- Donated from the Canterbury Public Library Collection, 2001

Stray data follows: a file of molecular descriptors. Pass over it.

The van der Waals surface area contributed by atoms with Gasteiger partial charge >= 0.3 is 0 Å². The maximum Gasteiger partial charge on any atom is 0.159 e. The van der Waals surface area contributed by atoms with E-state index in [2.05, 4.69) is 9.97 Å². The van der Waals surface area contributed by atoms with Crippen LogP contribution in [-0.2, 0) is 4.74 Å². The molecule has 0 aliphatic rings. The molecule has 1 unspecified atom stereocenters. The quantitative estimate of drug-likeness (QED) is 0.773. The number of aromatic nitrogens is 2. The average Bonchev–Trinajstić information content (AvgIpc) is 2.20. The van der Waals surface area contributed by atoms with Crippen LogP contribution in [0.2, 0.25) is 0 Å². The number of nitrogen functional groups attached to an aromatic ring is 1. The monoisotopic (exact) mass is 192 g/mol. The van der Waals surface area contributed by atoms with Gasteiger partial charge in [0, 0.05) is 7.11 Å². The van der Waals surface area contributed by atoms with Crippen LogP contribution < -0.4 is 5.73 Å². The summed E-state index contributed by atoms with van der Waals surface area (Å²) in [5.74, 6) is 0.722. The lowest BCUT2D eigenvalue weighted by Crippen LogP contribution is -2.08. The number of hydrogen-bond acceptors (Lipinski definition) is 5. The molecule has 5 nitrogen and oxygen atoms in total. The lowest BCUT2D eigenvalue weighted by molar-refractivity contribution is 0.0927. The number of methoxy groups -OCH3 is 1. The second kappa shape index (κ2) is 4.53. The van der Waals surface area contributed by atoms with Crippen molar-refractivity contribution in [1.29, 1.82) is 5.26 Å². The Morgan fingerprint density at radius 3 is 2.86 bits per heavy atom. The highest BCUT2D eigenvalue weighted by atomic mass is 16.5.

Thomas A. McCormack painted landscapes and still life paintings throughout his career. He was influenced by the calligraphy styles of Japanese and Chinese art, which it was fashionable to collect during the 1930s, particularly within intellectual circles. Largely self-taught, McCormack’s career developed almost entirely within New Zealand. In Tulips he has worked quickly and precisely in a manner similar to Oriental art and used an economy of line and colour to record the flowers and vase. McCormack was born in Napier and began painting during a period of ill-health at the age of twenty. In 1921 he moved to Wellington and set up a studio. In 1927 he spent eight months in Sydney, studying Australian and European art, but it was the major ‘Chinese Art’ exhibition held in 1937 at the National Museum, Wellington, that had the strongest influence on McCormack. The exhibition confirmed for him his own developing calligraphic style and from then there was little change in his approach. McCormack was awarded an OBE in 1956.